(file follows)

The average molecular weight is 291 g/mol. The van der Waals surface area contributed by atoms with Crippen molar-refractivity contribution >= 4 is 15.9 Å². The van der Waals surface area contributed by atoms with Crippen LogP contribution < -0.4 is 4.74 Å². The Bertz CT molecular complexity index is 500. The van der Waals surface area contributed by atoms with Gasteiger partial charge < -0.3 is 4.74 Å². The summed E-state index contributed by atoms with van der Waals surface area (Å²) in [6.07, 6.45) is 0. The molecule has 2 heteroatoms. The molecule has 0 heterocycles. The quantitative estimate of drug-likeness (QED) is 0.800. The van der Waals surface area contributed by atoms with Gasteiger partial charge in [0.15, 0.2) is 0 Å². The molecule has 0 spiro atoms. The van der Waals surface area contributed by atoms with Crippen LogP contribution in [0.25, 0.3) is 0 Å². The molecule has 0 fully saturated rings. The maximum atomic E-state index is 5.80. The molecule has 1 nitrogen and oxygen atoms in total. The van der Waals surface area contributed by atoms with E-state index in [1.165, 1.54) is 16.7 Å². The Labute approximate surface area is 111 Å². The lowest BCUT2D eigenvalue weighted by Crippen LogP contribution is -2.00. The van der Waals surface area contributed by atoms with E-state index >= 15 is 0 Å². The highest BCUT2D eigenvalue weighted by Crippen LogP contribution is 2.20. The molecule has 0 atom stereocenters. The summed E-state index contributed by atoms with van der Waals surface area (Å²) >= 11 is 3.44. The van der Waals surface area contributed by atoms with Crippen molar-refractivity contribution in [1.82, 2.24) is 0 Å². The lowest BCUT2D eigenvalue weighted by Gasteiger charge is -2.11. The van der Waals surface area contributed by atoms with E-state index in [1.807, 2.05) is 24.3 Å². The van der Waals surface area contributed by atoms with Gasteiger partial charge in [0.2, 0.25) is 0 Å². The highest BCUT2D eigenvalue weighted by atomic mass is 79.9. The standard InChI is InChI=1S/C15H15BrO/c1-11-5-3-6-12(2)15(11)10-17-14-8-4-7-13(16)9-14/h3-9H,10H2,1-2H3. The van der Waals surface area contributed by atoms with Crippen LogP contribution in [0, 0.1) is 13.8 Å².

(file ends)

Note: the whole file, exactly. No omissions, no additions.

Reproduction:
The average molecular weight is 291 g/mol. The van der Waals surface area contributed by atoms with Crippen molar-refractivity contribution >= 4 is 15.9 Å². The van der Waals surface area contributed by atoms with Crippen LogP contribution < -0.4 is 4.74 Å². The Bertz CT molecular complexity index is 500. The van der Waals surface area contributed by atoms with Gasteiger partial charge < -0.3 is 4.74 Å². The summed E-state index contributed by atoms with van der Waals surface area (Å²) in [6.07, 6.45) is 0. The molecule has 2 heteroatoms. The molecule has 0 heterocycles. The quantitative estimate of drug-likeness (QED) is 0.800. The van der Waals surface area contributed by atoms with Gasteiger partial charge in [0.15, 0.2) is 0 Å². The molecule has 0 spiro atoms. The van der Waals surface area contributed by atoms with Crippen LogP contribution in [0.25, 0.3) is 0 Å². The molecule has 0 fully saturated rings. The maximum atomic E-state index is 5.80. The molecule has 1 nitrogen and oxygen atoms in total. The van der Waals surface area contributed by atoms with E-state index in [1.165, 1.54) is 16.7 Å². The Labute approximate surface area is 111 Å². The lowest BCUT2D eigenvalue weighted by Crippen LogP contribution is -2.00. The van der Waals surface area contributed by atoms with E-state index >= 15 is 0 Å². The highest BCUT2D eigenvalue weighted by Crippen LogP contribution is 2.20. The molecule has 0 atom stereocenters. The summed E-state index contributed by atoms with van der Waals surface area (Å²) >= 11 is 3.44. The van der Waals surface area contributed by atoms with Crippen molar-refractivity contribution in [1.82, 2.24) is 0 Å². The lowest BCUT2D eigenvalue weighted by Gasteiger charge is -2.11. The van der Waals surface area contributed by atoms with E-state index in [1.807, 2.05) is 24.3 Å². The van der Waals surface area contributed by atoms with Gasteiger partial charge in [0.2, 0.25) is 0 Å². The highest BCUT2D eigenvalue weighted by atomic mass is 79.9. The standard InChI is InChI=1S/C15H15BrO/c1-11-5-3-6-12(2)15(11)10-17-14-8-4-7-13(16)9-14/h3-9H,10H2,1-2H3. The van der Waals surface area contributed by atoms with Crippen LogP contribution in [0, 0.1) is 13.8 Å².